With more than 25 years of transplant administration experience, Deb Maurer, RN, M.B.A., will tell you that she’s been on both sides of the MPSC table.
Although currently serving as Administrator of Transplant Services for two hospitals at Banner University Medical Division in Arizona, Deb has worked at a number of other OPOs and transplant programs over the years and has represented some of those institutions during MPSC reviews. She’s also been a member of the MPSC and recently completed a term as chair of the MPSC’s Performance Analysis and Improvement Subcommittee (PAIS). In addition, she served on a number of the committee’s work groups.
These experiences have allowed Deb to view the peer review process with a unique lens and witness how the MPSC and UNOS can with members to improve the quality of their care.
The MPSC brings together the community
Deb finds that the MPSC differs from a number of other regulatory review bodies, in that other review processes aren’t as familiar with the practice of donation and transplantation. “I think one of the things that really resonates for me is that the MPSC represents the community – it is your peers. It’s people that do the same thing. Maybe they do it a little differently in their transplant center, but they absolutely appreciate and understand the uniqueness of this business.”
Her involvement with PAIS reviews has brought her to see them as a particular opportunity. “In a way, you’re getting ‘free’ external consultative services. You’ve got your peers, subject matter experts of your transplant type, looking at your program and saying ‘We think you should do this’ or ‘Have you thought about that?’ You’re actually getting great consultative services and you’re not paying for them. In our environment today of fiscal stewardship, I’ve been thinking about that.”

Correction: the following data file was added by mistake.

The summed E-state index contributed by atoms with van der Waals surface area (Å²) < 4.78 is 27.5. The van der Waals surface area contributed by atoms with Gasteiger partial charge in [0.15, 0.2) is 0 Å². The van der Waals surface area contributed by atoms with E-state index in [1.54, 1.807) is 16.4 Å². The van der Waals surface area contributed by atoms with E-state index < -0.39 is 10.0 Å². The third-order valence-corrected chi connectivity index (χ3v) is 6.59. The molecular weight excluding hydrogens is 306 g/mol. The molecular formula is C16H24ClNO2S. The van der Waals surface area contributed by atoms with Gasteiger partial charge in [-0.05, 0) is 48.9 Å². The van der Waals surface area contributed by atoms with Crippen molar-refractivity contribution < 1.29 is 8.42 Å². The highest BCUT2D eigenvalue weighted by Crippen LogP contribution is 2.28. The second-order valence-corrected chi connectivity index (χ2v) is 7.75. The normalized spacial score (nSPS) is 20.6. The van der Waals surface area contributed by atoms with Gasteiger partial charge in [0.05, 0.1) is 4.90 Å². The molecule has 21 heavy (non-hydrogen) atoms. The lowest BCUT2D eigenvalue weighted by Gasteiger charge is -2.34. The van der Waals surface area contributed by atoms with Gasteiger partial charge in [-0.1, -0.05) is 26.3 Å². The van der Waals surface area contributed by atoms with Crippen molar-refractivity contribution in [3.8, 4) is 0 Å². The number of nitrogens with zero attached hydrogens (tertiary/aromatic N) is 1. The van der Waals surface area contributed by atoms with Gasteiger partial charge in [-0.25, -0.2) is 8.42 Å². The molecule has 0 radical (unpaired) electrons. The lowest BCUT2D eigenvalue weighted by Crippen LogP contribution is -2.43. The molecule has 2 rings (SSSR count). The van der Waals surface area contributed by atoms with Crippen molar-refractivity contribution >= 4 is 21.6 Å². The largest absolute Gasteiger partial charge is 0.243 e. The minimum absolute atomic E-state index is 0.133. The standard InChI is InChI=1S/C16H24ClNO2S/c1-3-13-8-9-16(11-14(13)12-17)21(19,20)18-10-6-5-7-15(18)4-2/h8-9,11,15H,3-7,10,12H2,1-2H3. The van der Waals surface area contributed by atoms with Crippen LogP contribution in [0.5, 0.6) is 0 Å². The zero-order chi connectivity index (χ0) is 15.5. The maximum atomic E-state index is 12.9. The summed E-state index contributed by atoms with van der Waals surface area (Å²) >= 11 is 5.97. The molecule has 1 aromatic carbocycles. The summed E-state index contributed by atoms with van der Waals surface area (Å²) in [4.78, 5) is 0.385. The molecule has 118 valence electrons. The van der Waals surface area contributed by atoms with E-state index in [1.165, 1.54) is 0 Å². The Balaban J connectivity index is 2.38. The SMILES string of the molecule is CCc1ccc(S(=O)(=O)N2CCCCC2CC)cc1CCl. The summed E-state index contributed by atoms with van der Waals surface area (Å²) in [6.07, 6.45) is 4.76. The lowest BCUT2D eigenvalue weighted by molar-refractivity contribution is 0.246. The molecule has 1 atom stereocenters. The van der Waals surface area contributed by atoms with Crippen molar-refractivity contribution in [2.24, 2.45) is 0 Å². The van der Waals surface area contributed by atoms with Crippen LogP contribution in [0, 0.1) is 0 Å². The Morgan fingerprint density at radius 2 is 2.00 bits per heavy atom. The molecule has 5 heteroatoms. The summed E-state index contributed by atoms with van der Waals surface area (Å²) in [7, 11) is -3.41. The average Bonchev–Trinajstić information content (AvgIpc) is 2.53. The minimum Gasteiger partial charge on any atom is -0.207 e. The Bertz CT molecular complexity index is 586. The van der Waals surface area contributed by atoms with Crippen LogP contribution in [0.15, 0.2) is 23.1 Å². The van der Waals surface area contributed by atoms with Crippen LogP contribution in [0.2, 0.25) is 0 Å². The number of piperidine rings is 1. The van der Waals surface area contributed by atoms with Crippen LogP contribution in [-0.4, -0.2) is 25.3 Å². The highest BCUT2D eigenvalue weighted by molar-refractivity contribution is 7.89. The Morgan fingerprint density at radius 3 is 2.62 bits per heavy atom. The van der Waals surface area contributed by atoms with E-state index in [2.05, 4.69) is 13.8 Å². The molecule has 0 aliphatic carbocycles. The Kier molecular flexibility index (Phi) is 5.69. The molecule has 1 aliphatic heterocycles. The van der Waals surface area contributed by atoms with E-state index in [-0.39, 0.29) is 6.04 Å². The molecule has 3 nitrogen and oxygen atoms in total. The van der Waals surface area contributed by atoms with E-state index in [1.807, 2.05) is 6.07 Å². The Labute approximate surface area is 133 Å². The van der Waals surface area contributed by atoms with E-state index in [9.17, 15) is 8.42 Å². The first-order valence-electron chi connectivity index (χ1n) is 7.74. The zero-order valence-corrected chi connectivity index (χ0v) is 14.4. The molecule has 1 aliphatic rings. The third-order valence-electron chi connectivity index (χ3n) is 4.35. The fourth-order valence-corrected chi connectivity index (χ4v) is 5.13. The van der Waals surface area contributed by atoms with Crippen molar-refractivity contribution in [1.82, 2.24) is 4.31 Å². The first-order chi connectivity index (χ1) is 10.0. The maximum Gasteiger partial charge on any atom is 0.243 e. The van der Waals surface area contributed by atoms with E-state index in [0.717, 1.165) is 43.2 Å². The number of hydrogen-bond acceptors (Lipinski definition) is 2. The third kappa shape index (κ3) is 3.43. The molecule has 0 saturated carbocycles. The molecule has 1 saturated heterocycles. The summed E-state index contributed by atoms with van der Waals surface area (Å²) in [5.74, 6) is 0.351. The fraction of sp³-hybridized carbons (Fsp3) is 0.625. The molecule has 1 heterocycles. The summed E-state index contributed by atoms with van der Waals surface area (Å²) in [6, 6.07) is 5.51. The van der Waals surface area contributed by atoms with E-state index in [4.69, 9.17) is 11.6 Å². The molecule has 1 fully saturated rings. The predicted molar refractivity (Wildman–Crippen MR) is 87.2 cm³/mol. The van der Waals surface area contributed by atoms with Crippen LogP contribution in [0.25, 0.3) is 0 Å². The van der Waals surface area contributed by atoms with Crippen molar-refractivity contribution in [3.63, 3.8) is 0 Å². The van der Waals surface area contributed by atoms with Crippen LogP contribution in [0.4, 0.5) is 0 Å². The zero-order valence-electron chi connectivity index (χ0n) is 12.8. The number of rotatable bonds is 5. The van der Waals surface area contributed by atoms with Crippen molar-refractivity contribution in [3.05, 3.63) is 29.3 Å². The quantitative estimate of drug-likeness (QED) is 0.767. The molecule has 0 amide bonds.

Although Deb has observed the tendency to view MPSC processes as punitive, she views it differently. “I think when I look at it now, the committee – and the community – are absolutely focused on assistance and guidance and process improvement. Because let’s be honest, if something ‘bad’ happens in a transplant program, it usually gets the attention of the press regardless of the ZIP code you are in. It does question the overall credibility of our community when something really unfortunate happens.
Identifying opportunities for improvement
While it’s a natural reaction to be concerned, Deb says members should also look at an MPSC review as an opportunity to make needed improvements, perhaps in ways they could not have been addressed in daily practice. “One of the things that’s beneficial is it helps you get the attention of your executive leadership to say, ‘You know what? We need to invest, we need to recruit, there are things we need to do.’ “
One example of that approach to improvement came in her tenure at the University of Pittsburgh Medical Center. It was under MPSC review and action for issues that resulted in an unintended disease transmission from a living donor to a recipient.